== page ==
2. The intensity of the grief reaction is a function of how the change-produced loss is perceived. If the loss is not perceived as significant, the grief reaction will be minimal or barely felt.

3. Significant grief responses which go unresolved can lead to mental, physical, and sociological problems and contribute to family dysfunction across generations.

So, are the 5 Stages without value? Not if they are used as originally intended, as The 5 Stages of Receiving Catastrophic News. One can even extrapolate to The 5 Stages of Coping With Trauma. Death need not be involved.

As an example, apply the 5 stages to a traumatic event most all of us have experienced: The Dead Battery! You’re going to be late to work so you rush out to your car, place the key in the ignition and turn it on. You hear nothing but a grind; the battery is dead.

1. DENIAL — What’s the first thing you do? You try to start it again! And again. You may check to make sure the radio, heater, lights, etc. are off and then…, try again.

2. ANGER — “%$@^##& car!”, “I should have junked you years ago.” Did you slam your hand on the steering wheel? I have. “I should just leave you out in the rain and let you rust.”

3. BARGAINING — (realizing that you’re going to be late for work)…, “Oh please car, if you will just start ONE MORE TIME I promise I’ll buy you a brand new battery, get a tune up, new tires, belts and hoses, and keep you in perfect working condition.

4. DEPRESSION — “Oh God, what am I going to do. I’m going to be late for work. I give up. My job is at risk and I don’t really care any more. What’s the use”.

5. ACCEPTANCE — “Ok. It’s dead. Guess I had better call the Auto Club or find another way to work. Time to get on with my day; I’ll deal with this later.” This is not a trivial example. In fact, we all go through this process numerous times a day. A dead battery, the loss of a parking space, a wrong number, the loss of a pet, a job, a move to another city, an overdrawn bank account, etc. Things to remember are:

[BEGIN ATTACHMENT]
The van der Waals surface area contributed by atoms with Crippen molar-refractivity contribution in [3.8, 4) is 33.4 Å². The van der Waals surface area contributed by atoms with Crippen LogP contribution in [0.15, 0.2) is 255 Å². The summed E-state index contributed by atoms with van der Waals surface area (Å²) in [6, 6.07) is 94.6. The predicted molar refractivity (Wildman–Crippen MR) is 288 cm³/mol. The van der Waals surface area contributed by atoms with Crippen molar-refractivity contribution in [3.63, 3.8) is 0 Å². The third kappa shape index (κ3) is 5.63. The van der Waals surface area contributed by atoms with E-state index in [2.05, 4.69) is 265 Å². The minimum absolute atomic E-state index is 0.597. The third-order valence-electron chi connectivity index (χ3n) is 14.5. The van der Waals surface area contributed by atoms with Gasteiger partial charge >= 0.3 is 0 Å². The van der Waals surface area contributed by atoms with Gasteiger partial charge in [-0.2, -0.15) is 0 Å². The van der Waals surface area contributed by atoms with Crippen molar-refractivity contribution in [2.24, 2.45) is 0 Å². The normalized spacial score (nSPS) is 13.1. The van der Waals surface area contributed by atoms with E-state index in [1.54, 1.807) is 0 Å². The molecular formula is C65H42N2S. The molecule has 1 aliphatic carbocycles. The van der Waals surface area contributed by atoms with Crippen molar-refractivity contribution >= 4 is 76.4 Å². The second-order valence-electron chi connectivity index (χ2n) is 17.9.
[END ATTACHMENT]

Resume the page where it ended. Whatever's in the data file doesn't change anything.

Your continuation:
1. Any Change Of Circumstance can cause us to go through this process.

2. We don’t have to go through the stages in sequence. We can skip a stage or go through two or three simultaneously.

3. We can go through them in different time phases. The dead battery could take maybe 5 to 10 minutes, the loss of a parking space 5 to 10 seconds. A traumatic event which involves the Criminal Justice System can take years.

4. The intensity and duration of the reaction depends on how significant the change-produced loss is perceived.

It was mentioned above that Grieving only begins where the 5 Stages of “Grief” leave off. Grief professionals often use the concept of “Grief Work” to help the bereaved through grief resolution. One common definition of Grief Work, based on J. William Worden’s “Four Tasks of Mourning” as outlined in his book Grief Counseling and Grief Therapy, can be summarized by the acronym TEAR:

T = To accept the reality of the loss

E = Experience the pain of the loss

A = Adjust to the new environment without the lost object

R = Reinvest in the new reality

This is Grief Work. It begins when the honeymoon period is over, the friends have stopped calling, everyone thinks you should be over it, the court case is resolved, “closure” has been effected, and everything is supposed to be back to normal. It’s at this point that real grieving begins.

Notice that the first step of Grief Work is ACCEPTANCE, the last stage of the 5 Stages of Grief. Let’s throw out the 5 stages of grief and replace it with a greater understanding of Grief Recognition and Resolution.